Anthropogenic, trans-boundary lead pollution in Japanese lakes

September 12, 2016
Anthropogenic, trans-border lead pollution is discovered in Japanese lake sediment cores and tracked to its source in research from Professor Takahiro Hosono of Kumamoto University, Japan. Credit: Professor Takahiro Hosono

Research from Kumamoto University in Japan has shown that trans-boundary lead (Pb) pollution has occurred at multiple areas across Japan. The research team, led by Professor Takahiro Hosono, has demonstrated that the lead accumulation rate in Japanese lakes had increased between the years of 1900 to 2009 by using a constant rate of supply (CRS) model.

The research team began examining sediment core samples from the deepest areas of six lakes from around Japan between July of 2009 and September of 2010. The selected lakes were on the western side of Japan, away from human activities, and not in active volcanic areas. Core sections were cut on site and stored in plastic bags inside cold storage until Pb analysis could be performed.

"Much of the world stopped using leaded gasoline in the 1970s and tightened industrial emission regulations in the 1980s. Since then, lead contamination in western countries has been on a constant decline." said Professor Hosono. "However, our recent research and research from other institutions shows that lead concentrations in Japan are not decreasing and, in some areas, are actually still increasing."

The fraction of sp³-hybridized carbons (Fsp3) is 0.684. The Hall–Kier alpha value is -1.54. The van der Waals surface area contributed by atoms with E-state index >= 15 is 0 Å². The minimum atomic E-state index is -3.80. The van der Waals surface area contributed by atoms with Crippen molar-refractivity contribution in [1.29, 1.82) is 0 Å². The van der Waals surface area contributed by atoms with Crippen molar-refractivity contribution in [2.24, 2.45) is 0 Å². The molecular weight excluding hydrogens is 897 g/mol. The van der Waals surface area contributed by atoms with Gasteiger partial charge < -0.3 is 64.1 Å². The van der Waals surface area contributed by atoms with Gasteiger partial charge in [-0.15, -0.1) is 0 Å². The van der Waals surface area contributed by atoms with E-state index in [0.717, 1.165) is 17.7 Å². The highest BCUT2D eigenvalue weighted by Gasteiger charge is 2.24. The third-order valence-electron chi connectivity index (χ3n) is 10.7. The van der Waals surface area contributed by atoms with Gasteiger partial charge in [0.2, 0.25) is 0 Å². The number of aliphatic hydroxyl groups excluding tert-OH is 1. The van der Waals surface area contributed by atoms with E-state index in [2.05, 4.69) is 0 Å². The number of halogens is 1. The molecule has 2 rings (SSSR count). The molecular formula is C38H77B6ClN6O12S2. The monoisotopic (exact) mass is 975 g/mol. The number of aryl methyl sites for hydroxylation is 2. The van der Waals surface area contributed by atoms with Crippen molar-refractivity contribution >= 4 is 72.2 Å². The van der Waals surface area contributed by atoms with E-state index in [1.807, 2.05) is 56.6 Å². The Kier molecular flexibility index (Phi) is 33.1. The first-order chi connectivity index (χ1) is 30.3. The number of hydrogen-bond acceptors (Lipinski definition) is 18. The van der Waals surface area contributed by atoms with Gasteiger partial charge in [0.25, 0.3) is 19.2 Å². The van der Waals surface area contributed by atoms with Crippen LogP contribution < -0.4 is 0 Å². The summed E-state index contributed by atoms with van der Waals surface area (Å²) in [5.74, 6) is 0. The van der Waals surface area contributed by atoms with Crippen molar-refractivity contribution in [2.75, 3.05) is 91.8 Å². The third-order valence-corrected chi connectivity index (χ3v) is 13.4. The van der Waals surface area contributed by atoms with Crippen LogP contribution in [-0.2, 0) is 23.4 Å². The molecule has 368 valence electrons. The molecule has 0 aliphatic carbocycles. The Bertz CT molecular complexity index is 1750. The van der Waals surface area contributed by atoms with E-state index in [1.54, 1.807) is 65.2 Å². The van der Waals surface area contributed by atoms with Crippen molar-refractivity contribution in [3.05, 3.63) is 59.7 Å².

Even though Japan has strict lead emissions controls, the country is East of continental East Asia, much of which is experiencing heavy industrialization, meaning that prevailing winds can blow pollution from the Asian mainland to the Japanese archipelago. To determine if the contaminants were coming from across the Sea of Japan, Professor Hosono's team plotted the Pb isotope ratios (lead-206/lead-207 and lead-208/lead-207) from the lake sediment cores against samples taken from various in Japan, China, Russia, South Korea, and Taiwan. They found that the majority of Pb isotope data from the lake cores matched the samples taken from Russia and China. The two countries continued to be sources for trans-border pollution at least through the time the lake samples were taken. Furthermore, it was found that pollutants from Russia began around 1900 but has since been overtaken by from China in the past couple of decades.

Explore further: The environmental legacy of acid rain

More information: Takahiro Hosono et al, Lead isotope ratios in six lake sediment cores from Japan Archipelago: Historical record of trans-boundary pollution sources, Science of The Total Environment (2016). DOI: 10.1016/j.scitotenv.2016.03.138

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